As the cryptocurrency market grows and digital assets become more popular, so do the rampant pump and dump schemes. In such schemes, famous people use their influence to praise a cryptocurrency and thus affect its price, while timing a massive sell-off of their supply of the coin at the ‘pumped up’ price.
A popular online personality Ben Phillips has been uncovered as the conspirator in one such pump and dump scheme. The cryptocurrency in question is SafeMoon, an altcoin project on the Binance Smart Chain (BSC), as YouTuber Stephen Findseisen, a.k.a. Coffeezilla explained in his video published on April 13. The story was brought to Findeisen by a whistleblower.
Specifically, Phillips, the former chief of SafeMoon’s crypto marketing team who now runs a prank YouTube channel, would publicly claim that he was bullish and had ‘diamond hands’, as well as urge his 749,000 Twitter followers to “buy the dip”. However, behind the scenes, he was selling the coin at an inflated price, earning himself millions of dollars.
Picked for you
The scheme unravels
Although no damning evidence could be found on his Twitter alone, Phillips did leak his crypto wallet address when inviting his followers to ‘buy him Starbucks’. This proved to be a mistake on his part, as it allowed anyone to closely examine his transactions.
According to the detailed analysis carried out by Findeisen:
“Plotting out when Ben sold, and how much he sold, we see that even at the beginning of Safemoon, when he first joined, he wanted to dump as fast possible. Ben’s biggest sells are in April, even while he appears to be at his most “bullish”.”
To prove his point, Findeisen also created a chart that demonstrates Phillips’s selling behavior over time.
“For example, he says “F*CK LOOSE HANDED #SAFEMOON #DOGE WHALES” on the 29th of March, even as he’s about to begin a spree of selling for ~$8.8 million dollars in April. This public stance of thinking the coin was going up, as he was secretly selling, will become a pattern of behavior,” Findeisen explained.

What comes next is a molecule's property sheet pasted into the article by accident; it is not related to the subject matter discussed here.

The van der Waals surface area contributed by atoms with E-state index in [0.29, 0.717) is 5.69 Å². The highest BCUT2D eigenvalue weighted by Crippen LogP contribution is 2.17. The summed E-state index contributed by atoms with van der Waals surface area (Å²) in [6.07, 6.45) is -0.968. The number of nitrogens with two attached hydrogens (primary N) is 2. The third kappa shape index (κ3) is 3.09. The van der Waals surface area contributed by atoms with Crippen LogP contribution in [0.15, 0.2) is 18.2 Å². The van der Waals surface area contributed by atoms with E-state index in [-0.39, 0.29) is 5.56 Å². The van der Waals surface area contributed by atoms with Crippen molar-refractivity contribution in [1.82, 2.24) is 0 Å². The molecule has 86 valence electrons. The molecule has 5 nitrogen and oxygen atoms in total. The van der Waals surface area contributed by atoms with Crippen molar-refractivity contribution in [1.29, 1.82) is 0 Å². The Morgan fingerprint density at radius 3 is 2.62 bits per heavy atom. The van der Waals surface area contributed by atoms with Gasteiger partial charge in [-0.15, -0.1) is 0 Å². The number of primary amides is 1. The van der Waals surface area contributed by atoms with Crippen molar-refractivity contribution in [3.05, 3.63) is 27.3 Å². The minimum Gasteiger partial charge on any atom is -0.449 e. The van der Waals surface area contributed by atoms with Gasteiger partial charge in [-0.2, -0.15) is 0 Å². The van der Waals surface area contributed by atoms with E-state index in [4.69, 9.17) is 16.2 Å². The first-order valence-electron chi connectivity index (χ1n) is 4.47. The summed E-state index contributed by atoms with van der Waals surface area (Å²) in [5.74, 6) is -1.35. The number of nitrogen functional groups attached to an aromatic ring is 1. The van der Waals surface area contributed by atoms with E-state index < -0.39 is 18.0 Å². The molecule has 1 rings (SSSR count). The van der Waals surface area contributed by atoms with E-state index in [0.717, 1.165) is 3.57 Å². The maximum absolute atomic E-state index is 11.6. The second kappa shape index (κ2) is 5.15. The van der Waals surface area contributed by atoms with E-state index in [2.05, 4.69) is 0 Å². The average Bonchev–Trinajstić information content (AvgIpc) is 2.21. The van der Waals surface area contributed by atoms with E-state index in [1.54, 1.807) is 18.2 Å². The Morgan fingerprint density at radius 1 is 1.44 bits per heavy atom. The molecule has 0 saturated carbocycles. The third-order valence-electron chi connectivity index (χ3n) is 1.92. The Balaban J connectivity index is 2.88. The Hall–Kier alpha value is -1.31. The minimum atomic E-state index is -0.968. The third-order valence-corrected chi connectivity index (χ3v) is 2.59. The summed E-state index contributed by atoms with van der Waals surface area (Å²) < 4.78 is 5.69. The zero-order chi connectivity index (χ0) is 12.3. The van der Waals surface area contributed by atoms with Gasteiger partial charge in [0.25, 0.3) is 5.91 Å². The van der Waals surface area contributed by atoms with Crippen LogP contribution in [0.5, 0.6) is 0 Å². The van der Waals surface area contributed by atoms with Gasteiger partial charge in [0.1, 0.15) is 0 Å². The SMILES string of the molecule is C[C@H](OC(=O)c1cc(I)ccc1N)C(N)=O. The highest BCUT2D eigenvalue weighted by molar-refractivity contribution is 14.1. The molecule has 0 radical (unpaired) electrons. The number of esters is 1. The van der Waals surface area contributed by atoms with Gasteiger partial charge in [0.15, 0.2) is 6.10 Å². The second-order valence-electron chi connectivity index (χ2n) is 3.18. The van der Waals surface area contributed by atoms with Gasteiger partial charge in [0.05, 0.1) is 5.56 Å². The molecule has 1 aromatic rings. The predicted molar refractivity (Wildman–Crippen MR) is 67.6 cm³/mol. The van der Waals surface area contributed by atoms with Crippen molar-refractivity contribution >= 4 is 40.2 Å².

Furthermore, the YouTuber listed the screenshots of all the tweets in which Phillips had made similar statements, ordered by date, along with detailed information on his dumping and even relevant BscScan links that show all the details of his transactions.
Finally, Findeisen concluded the analysis with the calculation of the massive wealth that Phillips gathered thanks to his scheme:
“Ben bought Safemoon on PancakeSwap for a total of $4M, while selling $16M. The net, according to our calculations, was that Ben profited roughly $12M on Safemoon.”
The SafeMoon controversy
It is worth noting that almost one year ago, Finbold reported on analysts’ warnings about SafeMoon potentially being a pump-and-dump coin, despite the team touting it as a decentralized finance (DeFi) token that would skyrocket in price.
In early March, SafeMoon’s Vice President Charles Karony announced he was stepping down from his role, citing his wish “to return to college & complete my degree.” In a series of tweets, Karony praised the team and the entire SafeMoon community for their accomplishments.
Interestingly, Karony’s announcement came after the filing of a securities class action lawsuit against SafeMoon and its celebrity promoters in the U.S. District Court in California, accusing them of the alleged participation in a pump-and-dump scheme related to the SafeMoon tokens.
At press time, the SafeMoon token was trading at $0.0000005566, up 0.38% over 24 hours and down 1.92% across the previous seven days, as per CoinMarketCap data.
Watch the full investigation here: